Helen Cox Richardson, whom I blogroll every week (Letters from an American) mentioned recently that she fell in love with history early in life.
History and I have a had a rocky relationship for 58 years. We’ve been friends, even friends with benefits, but I’m not sure the relationship ever rose to the level of love.
I kissed her first in 1962, a month after my tenth birthday, when, during the Cuban Missile Crisis, my mom put my brother and me to bed one night by telling us there might be nuclear war before morning. That dalliance continued for a decade of duck-and-cover, during which she was an overhanging presence.
Then we started going steady in my teens. I understand that it wasn’t uncommon in my generation for teenage boys to be interested in World War II. I read all the books I could find on the subject, but history and I went steady one summer when I found a box of old Reader’s Digests while tending my grandparents dump. They said the box was useless; recycled paper was almost worthless. “Go find some copper,” my grandmother said.
But in the long, warm, Salem, Ore. afternoons as I collected quarters from civilians and kept a tally sheet of Salem City garbage trucks, I read the entire serialization of the Reader’s Digest Condensed Book version of William L. Shirer’s Rise and Fall of theThird Reich. Even after passing through the heavy hands of the RD condensers, it was compelling.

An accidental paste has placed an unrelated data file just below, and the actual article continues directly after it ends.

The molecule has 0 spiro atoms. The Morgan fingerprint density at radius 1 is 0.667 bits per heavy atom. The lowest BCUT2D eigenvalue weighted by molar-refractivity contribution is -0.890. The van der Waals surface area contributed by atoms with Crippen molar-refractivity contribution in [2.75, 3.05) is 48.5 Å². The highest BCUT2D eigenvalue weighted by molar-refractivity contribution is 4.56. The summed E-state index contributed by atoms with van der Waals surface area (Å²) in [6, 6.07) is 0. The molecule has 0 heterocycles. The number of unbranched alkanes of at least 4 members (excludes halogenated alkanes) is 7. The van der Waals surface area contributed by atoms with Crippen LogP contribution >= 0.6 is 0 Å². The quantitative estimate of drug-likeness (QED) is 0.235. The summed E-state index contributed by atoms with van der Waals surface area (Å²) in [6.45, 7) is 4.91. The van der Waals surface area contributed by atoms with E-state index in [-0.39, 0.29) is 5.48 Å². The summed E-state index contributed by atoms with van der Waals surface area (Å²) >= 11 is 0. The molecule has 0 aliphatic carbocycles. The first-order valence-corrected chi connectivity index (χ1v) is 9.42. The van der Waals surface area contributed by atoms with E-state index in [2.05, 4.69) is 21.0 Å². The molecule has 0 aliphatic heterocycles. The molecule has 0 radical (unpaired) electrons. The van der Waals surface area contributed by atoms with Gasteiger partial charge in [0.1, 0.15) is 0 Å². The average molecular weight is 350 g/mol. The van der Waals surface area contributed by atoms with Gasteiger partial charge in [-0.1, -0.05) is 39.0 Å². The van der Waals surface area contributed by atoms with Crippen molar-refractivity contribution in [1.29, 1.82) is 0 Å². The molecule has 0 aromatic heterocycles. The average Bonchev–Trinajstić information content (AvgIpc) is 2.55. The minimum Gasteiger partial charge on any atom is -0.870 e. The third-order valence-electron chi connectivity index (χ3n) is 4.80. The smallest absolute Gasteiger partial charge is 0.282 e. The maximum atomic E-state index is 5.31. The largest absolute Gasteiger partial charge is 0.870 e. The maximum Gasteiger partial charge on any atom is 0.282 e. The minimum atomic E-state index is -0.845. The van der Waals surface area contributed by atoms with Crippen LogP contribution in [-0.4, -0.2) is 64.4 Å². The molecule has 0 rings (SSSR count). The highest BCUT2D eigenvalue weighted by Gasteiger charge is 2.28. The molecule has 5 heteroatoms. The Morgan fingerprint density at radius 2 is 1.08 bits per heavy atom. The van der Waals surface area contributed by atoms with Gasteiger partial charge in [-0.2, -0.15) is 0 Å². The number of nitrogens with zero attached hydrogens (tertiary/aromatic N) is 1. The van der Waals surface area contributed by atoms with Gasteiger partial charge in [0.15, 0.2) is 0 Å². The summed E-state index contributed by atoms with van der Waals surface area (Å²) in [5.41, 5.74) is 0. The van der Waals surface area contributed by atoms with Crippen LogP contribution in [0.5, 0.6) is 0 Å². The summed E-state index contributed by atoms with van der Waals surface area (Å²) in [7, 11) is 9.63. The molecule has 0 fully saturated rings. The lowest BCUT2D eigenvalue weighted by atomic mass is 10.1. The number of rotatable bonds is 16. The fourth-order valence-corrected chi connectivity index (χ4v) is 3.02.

We also spent time together in my high school AP U.S. History. It was taught by a coach (as all history classes were back then), but, lucky me, this one was good. I found her good company. Love? Not so much.
History was clearly with me the day I lost on Jeopardy!. My two best categories were milk (because, as I told Alex Trebek, “My dad is a milkman.” Grams never forgave me for not knowing how many tits there are on a cow) and the American Revolution.
I am still proud to this day that I remembered Patrick Henry’s speech to the house of Burgesses, which was interrupted by cries of “treason.”
The $1,000 question in the category was a Daily Double, on which I bet everything. It was an unusually convoluted question, even for Jeopardy!
“In celebrated speech, Patrick Henry reminded George III that Caesar & Charles I ‘had’ these 2 men.”
Today I wouldn’t have a chance. But back in 1985, within the seven seconds allowed, the speech flooded back into my mind. “Caesar had his Brutus; Charles the First, his Cromwell; and George the Third may profit by their example.” Except the last few words were drowned out by shouts of “treason.”
I still smile when I see the face of my younger self light up with triumph as I put my answer it the form of a question.
And then, of course, History moved in with me for a decade when I taught U.S. history to 8th graders.
Intense mutual attraction? Great Affection? Good times and bad? All of these. Love? I’ve never been sure. Good on you, Helen Cox Richardson, for knowing your own heart in this matter.